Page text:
Ryder Hesjedal of Garmin-Barracuda has become the first Canadian to win one of cycling's three Grand Tours, overhauling the 31-second advantage that Katusha's Joaquin Rodriguez had held over him this morning in the closing time trial of the Giro d'Italia in Milan, though the Spaniard fought hard to try and take time back in the final kilometres.
Thomas De Gendt of Vacansoleil-DCM, who jumped from eighth to fourth on GC yesterday with that stunning solo victory on the Passo dello Stelvio, leapfrogged Lampre-ISD's Michele Scarponi to step onto the podium in third place behind Rodriguez. The stage victory itself went to Marco Pinotti of BMC Racing, with Team Sky's Geraint Thomas second.
Immediately after his overall victory had been confirmed as Rodriguez crossed the line, the 31-year-old former mountain biker Hesjedal, who in his early days on the road helped Discovery Channel team mate Paulo Savoldelli win the 2005 Giro, said: "It’s unbelievable. I knew I was good when I came to this race, I just stayed focused every day and took every opportunity. The team was behind me 100 per cent and I kept driving off that support, and especially the fans back home in Canada, it’s been unreal."
That support from his Garmin-Barracuda team was evident yesterday, when Peter Stetina and Christian Vandevelde in particular helped him limit his losses to Rodriguez on the Stelvio to just 14 seconds, and it's also the team's towering performance in the Stage 4 team time trial in Verona that helped build the platform for the ultimate victory of Hesjedal, who had two separate stints in the maglia rosa earlier in the race, losing it to the Spaniard both times.
Hesjedal held nothing back today on the 28.4 kilometre course, and several times seemed to struggle to keep his bike upright on some of the corners on what was a fairly technical route out from the Castello Sforzesco in the city centre towards the northwestern suburbs, then back into the historic heart of Milan, via the inner ring road that follows the shape of the old medieval walls to the finish in Piazza del Duomo.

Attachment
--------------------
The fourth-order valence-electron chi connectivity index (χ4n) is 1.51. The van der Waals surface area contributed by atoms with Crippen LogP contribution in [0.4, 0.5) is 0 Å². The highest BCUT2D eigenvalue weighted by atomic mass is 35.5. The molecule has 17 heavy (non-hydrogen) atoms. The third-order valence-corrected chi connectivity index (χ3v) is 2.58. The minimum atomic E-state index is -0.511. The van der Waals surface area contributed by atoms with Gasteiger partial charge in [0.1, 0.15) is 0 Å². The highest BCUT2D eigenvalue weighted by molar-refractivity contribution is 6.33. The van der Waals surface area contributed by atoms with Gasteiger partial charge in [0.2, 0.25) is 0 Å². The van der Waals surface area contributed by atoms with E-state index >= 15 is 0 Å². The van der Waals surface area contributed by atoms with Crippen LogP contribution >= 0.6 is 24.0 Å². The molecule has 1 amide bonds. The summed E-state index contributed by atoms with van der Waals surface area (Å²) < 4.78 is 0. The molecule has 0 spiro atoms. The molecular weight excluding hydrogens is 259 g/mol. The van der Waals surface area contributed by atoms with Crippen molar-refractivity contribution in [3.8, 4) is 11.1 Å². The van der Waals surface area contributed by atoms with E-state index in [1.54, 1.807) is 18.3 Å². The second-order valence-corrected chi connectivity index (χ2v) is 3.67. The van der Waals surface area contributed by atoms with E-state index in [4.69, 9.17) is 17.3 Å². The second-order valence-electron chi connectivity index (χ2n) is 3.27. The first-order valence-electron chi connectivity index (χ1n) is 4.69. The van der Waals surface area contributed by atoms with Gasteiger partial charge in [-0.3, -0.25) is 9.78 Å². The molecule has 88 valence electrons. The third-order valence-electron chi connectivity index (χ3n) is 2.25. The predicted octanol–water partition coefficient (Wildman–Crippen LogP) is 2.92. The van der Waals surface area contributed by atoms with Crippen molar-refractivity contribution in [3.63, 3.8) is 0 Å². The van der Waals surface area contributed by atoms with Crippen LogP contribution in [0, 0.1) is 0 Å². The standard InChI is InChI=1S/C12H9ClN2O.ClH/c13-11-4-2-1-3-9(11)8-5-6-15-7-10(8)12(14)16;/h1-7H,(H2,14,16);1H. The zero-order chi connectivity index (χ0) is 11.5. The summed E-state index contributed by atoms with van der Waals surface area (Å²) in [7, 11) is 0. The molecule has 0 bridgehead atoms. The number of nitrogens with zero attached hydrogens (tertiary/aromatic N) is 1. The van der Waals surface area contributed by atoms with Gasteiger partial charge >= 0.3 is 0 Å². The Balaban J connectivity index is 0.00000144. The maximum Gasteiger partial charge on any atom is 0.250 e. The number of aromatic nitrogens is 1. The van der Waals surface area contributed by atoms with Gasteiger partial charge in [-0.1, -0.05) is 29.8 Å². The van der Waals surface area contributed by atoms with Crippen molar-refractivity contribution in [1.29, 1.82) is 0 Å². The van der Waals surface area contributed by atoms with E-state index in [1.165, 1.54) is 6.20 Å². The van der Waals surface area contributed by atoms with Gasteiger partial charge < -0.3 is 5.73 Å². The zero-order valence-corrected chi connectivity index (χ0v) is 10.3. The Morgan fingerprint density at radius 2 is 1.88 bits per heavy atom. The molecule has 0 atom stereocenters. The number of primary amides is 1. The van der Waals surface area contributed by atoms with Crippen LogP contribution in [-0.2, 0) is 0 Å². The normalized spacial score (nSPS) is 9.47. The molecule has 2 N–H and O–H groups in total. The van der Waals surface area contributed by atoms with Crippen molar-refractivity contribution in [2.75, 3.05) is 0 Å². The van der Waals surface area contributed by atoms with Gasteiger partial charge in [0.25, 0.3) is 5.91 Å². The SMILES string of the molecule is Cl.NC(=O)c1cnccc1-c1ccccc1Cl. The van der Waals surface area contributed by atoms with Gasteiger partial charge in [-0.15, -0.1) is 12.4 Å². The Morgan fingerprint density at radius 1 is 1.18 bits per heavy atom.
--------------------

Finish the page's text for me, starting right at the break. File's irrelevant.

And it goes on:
He had begun the day as favourite to win the overall title, although De Gendt, perhaps represented the biggest threat to him; the Belgian, whose stage win yesterday had taken him from eighth to fourth on GC, had started the day 1 minute and 47 seconds down on him, and 2 minutes 18 seconds behid Rodriguez.
As perhaps the strongest man against the clock of the top four, the Belgian could potentially capitalise on any weakness or errors from the Garmin-Barracuda man. As it turned out, De Gendt would go just eight seconds quicker than Hesjedal, although his time was good enough to comfortably beat Scarponi for the third place on the podium.
Hesjedal went through the first checkpoint one second quicker than De Gendt, and the Belgian, who this morning admitted that his legs were still sore from yesterday’s efforts, looked like being for a podium position with both Rodriguez and Scarponi in his sights.
By the first intermediate time check, Hesjedal had taken back all but two of the 31 seconds he needed to make up on the maglia rosa, and at the second checkpoint, he was 44 seconds quicker than Rodriguez and seemed to be heading towards a comfortable victory over the Spaniard as he completed the course in a time of 34 minutes 15 seconds.